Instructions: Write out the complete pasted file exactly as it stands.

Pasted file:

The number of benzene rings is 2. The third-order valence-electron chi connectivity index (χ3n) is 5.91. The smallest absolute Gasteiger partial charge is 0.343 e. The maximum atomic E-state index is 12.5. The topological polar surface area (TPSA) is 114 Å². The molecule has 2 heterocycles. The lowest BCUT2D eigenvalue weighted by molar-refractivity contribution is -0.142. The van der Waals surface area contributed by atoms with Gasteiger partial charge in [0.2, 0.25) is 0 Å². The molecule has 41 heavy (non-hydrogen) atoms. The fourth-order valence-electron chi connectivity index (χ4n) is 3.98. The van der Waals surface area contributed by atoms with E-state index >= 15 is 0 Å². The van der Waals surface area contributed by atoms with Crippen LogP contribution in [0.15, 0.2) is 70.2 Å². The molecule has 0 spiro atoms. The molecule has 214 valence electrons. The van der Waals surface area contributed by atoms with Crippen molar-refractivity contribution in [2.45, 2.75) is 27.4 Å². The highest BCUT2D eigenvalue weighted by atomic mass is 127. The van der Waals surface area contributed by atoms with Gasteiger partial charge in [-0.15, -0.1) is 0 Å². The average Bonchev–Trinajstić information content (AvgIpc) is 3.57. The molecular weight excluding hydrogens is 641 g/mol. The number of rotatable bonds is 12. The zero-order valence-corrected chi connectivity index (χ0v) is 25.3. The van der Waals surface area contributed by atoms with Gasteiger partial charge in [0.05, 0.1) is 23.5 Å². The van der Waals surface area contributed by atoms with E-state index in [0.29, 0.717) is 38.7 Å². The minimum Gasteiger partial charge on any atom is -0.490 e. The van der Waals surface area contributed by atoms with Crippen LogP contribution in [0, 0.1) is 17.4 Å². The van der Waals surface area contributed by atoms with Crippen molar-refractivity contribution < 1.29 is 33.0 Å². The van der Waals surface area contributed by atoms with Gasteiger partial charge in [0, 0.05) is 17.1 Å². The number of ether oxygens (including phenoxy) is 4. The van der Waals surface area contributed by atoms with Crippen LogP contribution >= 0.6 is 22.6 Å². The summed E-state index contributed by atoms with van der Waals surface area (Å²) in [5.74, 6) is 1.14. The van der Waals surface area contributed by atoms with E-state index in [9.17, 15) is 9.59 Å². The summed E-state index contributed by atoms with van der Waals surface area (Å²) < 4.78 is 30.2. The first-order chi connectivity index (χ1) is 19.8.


The number of benzene rings is 2. The third-order valence-electron chi connectivity index (χ3n) is 5.91. The smallest absolute Gasteiger partial charge is 0.343 e. The maximum atomic E-state index is 12.5. The topological polar surface area (TPSA) is 114 Å². The molecule has 2 heterocycles. The lowest BCUT2D eigenvalue weighted by molar-refractivity contribution is -0.142. The van der Waals surface area contributed by atoms with Gasteiger partial charge in [0.2, 0.25) is 0 Å². The molecule has 41 heavy (non-hydrogen) atoms. The fourth-order valence-electron chi connectivity index (χ4n) is 3.98. The van der Waals surface area contributed by atoms with E-state index >= 15 is 0 Å². The van der Waals surface area contributed by atoms with Crippen LogP contribution in [0.15, 0.2) is 70.2 Å². The molecule has 0 spiro atoms. The molecule has 214 valence electrons. The van der Waals surface area contributed by atoms with Crippen molar-refractivity contribution in [2.45, 2.75) is 27.4 Å². The highest BCUT2D eigenvalue weighted by atomic mass is 127. The van der Waals surface area contributed by atoms with Gasteiger partial charge in [-0.15, -0.1) is 0 Å². The average Bonchev–Trinajstić information content (AvgIpc) is 3.57. The molecular weight excluding hydrogens is 641 g/mol. The number of rotatable bonds is 12. The zero-order valence-corrected chi connectivity index (χ0v) is 25.3. The van der Waals surface area contributed by atoms with Gasteiger partial charge in [0.05, 0.1) is 23.5 Å². The van der Waals surface area contributed by atoms with E-state index in [0.29, 0.717) is 38.7 Å². The minimum Gasteiger partial charge on any atom is -0.490 e. The van der Waals surface area contributed by atoms with Crippen LogP contribution in [0, 0.1) is 17.4 Å². The van der Waals surface area contributed by atoms with Crippen molar-refractivity contribution < 1.29 is 33.0 Å². The van der Waals surface area contributed by atoms with Gasteiger partial charge in [0, 0.05) is 17.1 Å². The number of ether oxygens (including phenoxy) is 4. The van der Waals surface area contributed by atoms with Crippen LogP contribution >= 0.6 is 22.6 Å². The summed E-state index contributed by atoms with van der Waals surface area (Å²) in [5.74, 6) is 1.14. The van der Waals surface area contributed by atoms with E-state index in [9.17, 15) is 9.59 Å². The summed E-state index contributed by atoms with van der Waals surface area (Å²) < 4.78 is 30.2. The first-order chi connectivity index (χ1) is 19.8.